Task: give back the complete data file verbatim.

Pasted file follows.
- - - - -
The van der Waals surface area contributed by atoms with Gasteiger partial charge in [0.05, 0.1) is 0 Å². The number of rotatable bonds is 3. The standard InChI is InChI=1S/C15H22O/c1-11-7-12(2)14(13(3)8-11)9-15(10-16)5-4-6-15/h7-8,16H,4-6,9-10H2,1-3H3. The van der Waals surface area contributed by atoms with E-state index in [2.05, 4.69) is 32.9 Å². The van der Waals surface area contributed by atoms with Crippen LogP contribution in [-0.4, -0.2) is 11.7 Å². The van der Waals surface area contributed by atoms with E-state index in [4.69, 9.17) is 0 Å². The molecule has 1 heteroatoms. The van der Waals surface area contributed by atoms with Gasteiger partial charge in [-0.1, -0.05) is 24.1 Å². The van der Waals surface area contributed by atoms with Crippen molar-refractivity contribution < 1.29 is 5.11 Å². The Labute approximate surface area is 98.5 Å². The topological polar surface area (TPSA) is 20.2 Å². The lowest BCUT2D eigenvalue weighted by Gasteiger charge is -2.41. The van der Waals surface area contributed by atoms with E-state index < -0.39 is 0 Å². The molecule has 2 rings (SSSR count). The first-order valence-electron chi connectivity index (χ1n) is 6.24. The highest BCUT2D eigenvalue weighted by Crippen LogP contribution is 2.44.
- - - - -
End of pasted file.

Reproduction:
The van der Waals surface area contributed by atoms with Gasteiger partial charge in [0.05, 0.1) is 0 Å². The number of rotatable bonds is 3. The standard InChI is InChI=1S/C15H22O/c1-11-7-12(2)14(13(3)8-11)9-15(10-16)5-4-6-15/h7-8,16H,4-6,9-10H2,1-3H3. The van der Waals surface area contributed by atoms with E-state index in [2.05, 4.69) is 32.9 Å². The van der Waals surface area contributed by atoms with Crippen LogP contribution in [-0.4, -0.2) is 11.7 Å². The van der Waals surface area contributed by atoms with E-state index in [4.69, 9.17) is 0 Å². The molecule has 1 heteroatoms. The van der Waals surface area contributed by atoms with Gasteiger partial charge in [-0.1, -0.05) is 24.1 Å². The van der Waals surface area contributed by atoms with Crippen molar-refractivity contribution < 1.29 is 5.11 Å². The Labute approximate surface area is 98.5 Å². The topological polar surface area (TPSA) is 20.2 Å². The lowest BCUT2D eigenvalue weighted by Gasteiger charge is -2.41. The van der Waals surface area contributed by atoms with E-state index < -0.39 is 0 Å². The molecule has 2 rings (SSSR count). The first-order valence-electron chi connectivity index (χ1n) is 6.24. The highest BCUT2D eigenvalue weighted by Crippen LogP contribution is 2.44.